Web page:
by Aranyakananda

During meditation, more often than is probably necessary, my “meditation” includes a session in which my mind mulls over and chews up all of the spiritual difficulties I am currently facing. It is neither a “confessional” nor a “prayer for forgiveness” but maybe an attempt to gain some clarity on what is happening and why. Maybe?

The funny part is often when I do this, words flow through my head as though I am talking it all out with myself. Maybe quietude would be preferable. Nonetheless it is a part of my sadhana. And it probably will remain so. Recently I was mulling over a nagging thought process which I could do without, and my mind began to wander off to a certain word I was looking for.

I must like to impress Lord Vishnu with my vocabulary. I don’t know.

I was looking for a word similar to “nagging” or “incessent” in regard to this thought process. All of a sudden, in mid-thought, the word “Impetuous” rattled throughout my brainspace. Seriously, as though not coming from my thought process but as though interrupting my thought process. I thought fine, okay, impetuous. I finished my train of thought, and cut it short so that I could conduct some japa followed by some other rituals that I like to carry out.

Later I found out that the word Impetuous has nothing to do with nagging. It has more to do with acting impulsively, or “without a care” as Google informs me.

Yeah. My vocabulary isn’t that great.

Funny though. I was concerning myself with how the repetition of a certain thought process may be damaging to my Self, when really the key thing that needs to be attended to is not the repetition, but the awareness of the goings-on of my mind leading me to the above-mentioned state of mind. Mental carelessness. Impulsiveness can be a great thing when well guided by wisdom. But not in the case of negative thought processes.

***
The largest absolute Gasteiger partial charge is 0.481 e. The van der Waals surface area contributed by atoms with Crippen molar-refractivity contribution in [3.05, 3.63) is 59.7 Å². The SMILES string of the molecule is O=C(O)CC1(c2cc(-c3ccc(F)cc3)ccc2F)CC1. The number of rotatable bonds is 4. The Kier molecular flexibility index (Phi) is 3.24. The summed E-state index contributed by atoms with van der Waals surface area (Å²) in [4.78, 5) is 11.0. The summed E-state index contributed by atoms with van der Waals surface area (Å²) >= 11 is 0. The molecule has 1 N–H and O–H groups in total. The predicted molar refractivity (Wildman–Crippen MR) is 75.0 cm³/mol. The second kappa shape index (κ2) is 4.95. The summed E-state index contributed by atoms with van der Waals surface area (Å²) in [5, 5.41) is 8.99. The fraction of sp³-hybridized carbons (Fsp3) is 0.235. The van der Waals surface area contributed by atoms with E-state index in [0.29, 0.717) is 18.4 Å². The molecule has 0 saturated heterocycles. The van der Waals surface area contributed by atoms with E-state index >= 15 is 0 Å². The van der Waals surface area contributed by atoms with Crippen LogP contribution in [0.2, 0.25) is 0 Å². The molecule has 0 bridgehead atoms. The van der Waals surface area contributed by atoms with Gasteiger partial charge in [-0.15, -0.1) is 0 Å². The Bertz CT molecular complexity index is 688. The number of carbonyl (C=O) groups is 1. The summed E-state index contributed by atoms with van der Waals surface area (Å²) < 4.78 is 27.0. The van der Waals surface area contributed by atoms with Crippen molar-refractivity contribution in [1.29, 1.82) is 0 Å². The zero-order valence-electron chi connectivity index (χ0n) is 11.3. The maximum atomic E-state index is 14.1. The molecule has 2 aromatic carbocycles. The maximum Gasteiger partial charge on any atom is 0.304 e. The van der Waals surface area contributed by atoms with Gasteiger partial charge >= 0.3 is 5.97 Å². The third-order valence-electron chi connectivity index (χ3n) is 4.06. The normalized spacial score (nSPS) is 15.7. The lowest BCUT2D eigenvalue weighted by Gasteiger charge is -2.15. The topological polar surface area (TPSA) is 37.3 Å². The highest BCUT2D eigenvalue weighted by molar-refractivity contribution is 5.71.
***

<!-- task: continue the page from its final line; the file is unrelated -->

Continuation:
In short, impetuous leads to incessant. That is the process. Between lies a bridge to be burned should one wish to discontinue those “nagging” negative thoughts. In the meantime it is important to remember that they are only thoughts.

Aum Ganeshaya Namaha
Jai Sri Shanidev

This entry was posted in addiction, American Hindus, Avatars of Vishnu, bhakti, Brahman, Dharma religions, Dharmic Faiths, Divine Consciousness, dualism, duality, Eastern Philosophy, ego, Ganesh, Ganesha, God, healing, Hinduism, inspiration, karma, mala, meditation, neurology, opinion, philosophy, prayer, Psychology, pujas, religion, Sanatana Dharma, spirituality, Vishnu, Western Hinduism, White Hindus, yoga and tagged , , , , , , , . Bookmark the permalink.

One Response to Impetuous

  1. Dhrishti says:

    “The key thing that needs to be attended to is not the repetition, but the awareness of the goings-on of my mind leading me to the above-mentioned state of mind.”

    It’s true.

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